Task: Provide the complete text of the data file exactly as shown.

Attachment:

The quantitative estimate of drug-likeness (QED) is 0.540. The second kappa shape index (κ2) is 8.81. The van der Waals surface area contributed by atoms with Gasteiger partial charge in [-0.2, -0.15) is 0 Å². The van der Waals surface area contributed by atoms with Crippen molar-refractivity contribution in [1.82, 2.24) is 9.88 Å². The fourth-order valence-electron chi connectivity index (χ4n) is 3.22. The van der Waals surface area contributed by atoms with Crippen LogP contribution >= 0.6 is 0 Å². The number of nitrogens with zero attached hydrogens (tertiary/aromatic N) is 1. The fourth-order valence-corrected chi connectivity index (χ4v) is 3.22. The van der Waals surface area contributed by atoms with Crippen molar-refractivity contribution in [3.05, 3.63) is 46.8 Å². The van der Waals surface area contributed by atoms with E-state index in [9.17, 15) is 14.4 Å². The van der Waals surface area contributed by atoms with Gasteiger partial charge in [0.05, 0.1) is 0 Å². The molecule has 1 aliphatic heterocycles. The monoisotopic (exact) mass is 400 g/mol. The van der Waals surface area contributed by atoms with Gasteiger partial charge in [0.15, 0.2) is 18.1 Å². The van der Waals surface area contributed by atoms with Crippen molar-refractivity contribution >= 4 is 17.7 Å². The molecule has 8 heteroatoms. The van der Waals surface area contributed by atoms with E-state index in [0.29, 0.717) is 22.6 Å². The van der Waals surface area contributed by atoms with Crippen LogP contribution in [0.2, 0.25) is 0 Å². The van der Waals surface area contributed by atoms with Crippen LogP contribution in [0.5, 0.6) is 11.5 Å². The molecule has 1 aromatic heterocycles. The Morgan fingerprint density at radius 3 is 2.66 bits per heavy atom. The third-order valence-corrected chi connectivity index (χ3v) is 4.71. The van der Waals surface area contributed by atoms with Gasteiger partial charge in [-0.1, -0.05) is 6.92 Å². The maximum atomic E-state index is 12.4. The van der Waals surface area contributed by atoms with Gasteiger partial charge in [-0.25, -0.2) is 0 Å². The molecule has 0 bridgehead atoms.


The quantitative estimate of drug-likeness (QED) is 0.540. The second kappa shape index (κ2) is 8.81. The van der Waals surface area contributed by atoms with Gasteiger partial charge in [-0.2, -0.15) is 0 Å². The van der Waals surface area contributed by atoms with Crippen molar-refractivity contribution in [1.82, 2.24) is 9.88 Å². The fourth-order valence-electron chi connectivity index (χ4n) is 3.22. The van der Waals surface area contributed by atoms with Crippen LogP contribution >= 0.6 is 0 Å². The number of nitrogens with zero attached hydrogens (tertiary/aromatic N) is 1. The fourth-order valence-corrected chi connectivity index (χ4v) is 3.22. The van der Waals surface area contributed by atoms with Crippen molar-refractivity contribution in [3.05, 3.63) is 46.8 Å². The van der Waals surface area contributed by atoms with E-state index in [9.17, 15) is 14.4 Å². The van der Waals surface area contributed by atoms with Gasteiger partial charge in [0.05, 0.1) is 0 Å². The molecule has 1 aliphatic heterocycles. The monoisotopic (exact) mass is 400 g/mol. The van der Waals surface area contributed by atoms with Gasteiger partial charge in [0.15, 0.2) is 18.1 Å². The van der Waals surface area contributed by atoms with Crippen molar-refractivity contribution >= 4 is 17.7 Å². The molecule has 8 heteroatoms. The van der Waals surface area contributed by atoms with E-state index in [0.29, 0.717) is 22.6 Å². The van der Waals surface area contributed by atoms with Crippen LogP contribution in [0.2, 0.25) is 0 Å². The van der Waals surface area contributed by atoms with Crippen LogP contribution in [0.5, 0.6) is 11.5 Å². The molecule has 1 aromatic heterocycles. The Morgan fingerprint density at radius 3 is 2.66 bits per heavy atom. The third-order valence-corrected chi connectivity index (χ3v) is 4.71. The van der Waals surface area contributed by atoms with Gasteiger partial charge in [-0.1, -0.05) is 6.92 Å². The maximum atomic E-state index is 12.4. The van der Waals surface area contributed by atoms with Gasteiger partial charge in [-0.25, -0.2) is 0 Å². The molecule has 0 bridgehead atoms.